It was ramesses II who added the ram headed sphinx to the karnak temple, his own statue stands between the front legs of its guardian
Building work in ancient egyptian temples began with the sanctuary and then subsequent work would be added - often by many generations, the result is that the 'enterance' will usually be the most recent build. the karnak temples first pylon like many other temples remains unfinished (the stone has not been faced off & no heiroglyphs are present)
It is hard not to be in awe of the high standard of craftsmanship on the numerous reliefs and hyroglphs in the many temples - especially considering the primative copper tools used for chisseling.
the buildings and bricklaying themselves are also so accurate that they stand up to todays standards despite all the technological advancements that have been made
Detail of a wall in which amenhoteps III's eygptian hieroglphic reliefs can be seen to be plastered over and replaced with painted roman christian images
The romans converted the south sanctuary end of luxor temple into a christian shrine - amenhoteps reliefs were plastered and painted over with christian themed fresco's, alaxender the great who also altered this section of the temple during his reign was canny enough to have himself depicted as an egyptian
Amenhotep II (1402 - 1364 bc) began thebuilding of the luxor temple, his impressive colonnade and the walls of his court depict the scenes of celebrations during the opet festivals.
Ramesses II is one of the greatest rulers the world has ever seen. the son of seti, he bacame the 3rd ruler in the 19th dynasty at a young age and reigned until his death at 96 - an age which had most believing he was a god. he fought and won many wars, signed treatys to ensure egypts peace and fathered 96 sons and 60 daughters to 200 wives. ramesses continued and embellished fantastic temples including karnaks hypostle hall & luxor temple and went on to build the astounding abu simbel and his own ramasseum
Ramessesum(Luxor)
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Close up of the seated ramesses II statue in his courtyard at luxor temple, the cartouche is visible on his right shoulder
The seated ramesses II at the luxor temple, amongst the hieroglyphs surrounding the statue its interesting to note that his enemies and those he has defeated are depicted underneath him- this is quite common and often they will also be portrayed upside down
The seated ramesses II at the luxor temple, amongst the hieroglyphs surrounding the statue its interesting to note that his enemies and those he has defeated are depicted underneath him- this is quite common and often they will also be portrayed upside down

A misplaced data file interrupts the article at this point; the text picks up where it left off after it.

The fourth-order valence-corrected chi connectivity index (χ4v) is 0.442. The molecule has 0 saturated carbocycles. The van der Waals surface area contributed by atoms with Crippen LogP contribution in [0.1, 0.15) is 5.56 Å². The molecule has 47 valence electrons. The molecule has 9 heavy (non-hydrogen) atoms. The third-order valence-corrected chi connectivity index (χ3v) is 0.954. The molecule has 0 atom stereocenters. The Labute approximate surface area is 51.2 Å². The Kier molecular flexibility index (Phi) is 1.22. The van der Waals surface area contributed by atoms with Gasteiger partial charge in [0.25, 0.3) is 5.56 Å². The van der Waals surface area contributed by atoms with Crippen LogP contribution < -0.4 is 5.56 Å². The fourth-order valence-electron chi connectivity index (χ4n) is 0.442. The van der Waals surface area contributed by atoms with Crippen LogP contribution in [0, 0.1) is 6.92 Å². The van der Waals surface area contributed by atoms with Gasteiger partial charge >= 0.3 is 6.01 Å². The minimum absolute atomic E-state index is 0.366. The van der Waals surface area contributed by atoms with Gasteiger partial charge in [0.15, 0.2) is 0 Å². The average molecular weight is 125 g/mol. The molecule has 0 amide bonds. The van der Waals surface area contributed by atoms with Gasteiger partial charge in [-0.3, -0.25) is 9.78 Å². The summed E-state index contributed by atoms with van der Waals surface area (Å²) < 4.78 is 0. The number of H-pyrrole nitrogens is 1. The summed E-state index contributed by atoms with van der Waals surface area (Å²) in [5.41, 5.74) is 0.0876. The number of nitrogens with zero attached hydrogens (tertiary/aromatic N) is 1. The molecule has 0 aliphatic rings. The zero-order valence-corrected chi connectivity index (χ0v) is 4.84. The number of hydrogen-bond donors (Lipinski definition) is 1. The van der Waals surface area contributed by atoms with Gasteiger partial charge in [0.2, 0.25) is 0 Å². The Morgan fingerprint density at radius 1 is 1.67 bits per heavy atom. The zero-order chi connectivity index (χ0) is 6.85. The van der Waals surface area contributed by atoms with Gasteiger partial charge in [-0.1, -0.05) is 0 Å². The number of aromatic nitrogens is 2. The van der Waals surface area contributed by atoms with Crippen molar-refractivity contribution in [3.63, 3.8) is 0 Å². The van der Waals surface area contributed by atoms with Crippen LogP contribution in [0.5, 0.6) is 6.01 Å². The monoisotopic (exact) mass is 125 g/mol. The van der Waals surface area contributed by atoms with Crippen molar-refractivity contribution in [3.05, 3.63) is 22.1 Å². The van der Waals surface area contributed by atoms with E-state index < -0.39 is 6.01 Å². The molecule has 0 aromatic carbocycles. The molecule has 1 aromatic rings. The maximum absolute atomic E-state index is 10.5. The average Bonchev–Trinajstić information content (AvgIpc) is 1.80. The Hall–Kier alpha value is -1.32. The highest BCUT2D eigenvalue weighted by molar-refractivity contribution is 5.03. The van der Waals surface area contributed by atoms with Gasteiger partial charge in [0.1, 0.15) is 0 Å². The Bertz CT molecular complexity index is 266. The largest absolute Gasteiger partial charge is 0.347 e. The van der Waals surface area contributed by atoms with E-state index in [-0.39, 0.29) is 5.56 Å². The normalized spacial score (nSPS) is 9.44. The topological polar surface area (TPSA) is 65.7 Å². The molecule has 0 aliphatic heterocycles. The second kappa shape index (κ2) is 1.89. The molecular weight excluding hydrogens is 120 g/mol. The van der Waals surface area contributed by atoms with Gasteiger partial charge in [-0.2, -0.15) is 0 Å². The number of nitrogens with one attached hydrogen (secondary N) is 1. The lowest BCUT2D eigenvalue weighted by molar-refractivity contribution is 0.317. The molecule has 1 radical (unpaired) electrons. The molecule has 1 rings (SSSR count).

The tuthmosis III and hapshetsut triple shrine to amun , mut and khonsu. as usual ramesses II rebuilt and rededicated the shrine during his long reign
The tuthmosis III and hapshetsut triple shrine to amun , mut and khonsu. as usual ramesses II rebuilt and rededicated the shrine during his long reign
Work on the temple began under the pharaoh amenhotep III, the monument was added to by tutankhamun, horemheb, ramesses II and alexander the great almost one thousand years later
The 25 metre tall obelisk was one of a matching pair, its match was sent to paris in 1833 as a gift where it now stands in the place de la concorde. in return france gifted eygpt with a clock that adorns cairo's citadel - but has not worked since soon after it arrived
The first pylon of the luxor temple is 24 metres tall built, of course, by ramesses II and features depictions of his succesful battles and campaigns - particularly the battle of kadesh.
Luxor Temple
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Luxor Sphinxes
The avenue of sphinxes connected the temple of luxor with the karnak temple - a distance of 3 km it was down this processional route that the statue of amun was annually marched on its way to luxor temple to be reunited with his consort mut and her son khonsu
known as the opet festival, this would be a time of festivals and a carnival atmosphere would abound in thebes
An androsphinx - human head on a lions body, one of thousands that led out from luxor temple
Originally there were six huge statues of ramessses II outside the luxor temple, the four standing figures have long gone leaving only the remaining two seated figures
Probably the most photographed statue in luxor - as cameras are not permitted inside the museum, photo junkies get there fix on the artefacts in the museums garden
Howard carters residence on the niles west bank a short distance from the valley of the kings where he made his discovery of the hidden tomb of tutankhamun
The enterance to kv - the tomb of ramesses IV. tombs are open to the public on a rotation system so that each tomb will recieve a well earnt off season spell to help preserve and restore the ancient decor, for your admission price you can chose 3 of the open tombs to go to inside.
Valley of the Queen: Located on the west bank of the Nile a short distance from the valley of the kings. there are around 75 - 80 tombs here mostly queens of the 18th, 19th & 20th dynasties although many children were also buried in the tombs  here
Nefertari Tomb
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Nefetari was the principle wife of ramesses II - he had 8 in all, she married him age 13 when ramesses was only 15 and was not yet pharaoh
the temple that was built for her at abu simbel and her depiction in statues as being the same size as ramesses confirm the power and respect the queen had, its quite probable she as even deified during her lifetime


Thebes Tombs 1/2
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Thebes Tombs 2/2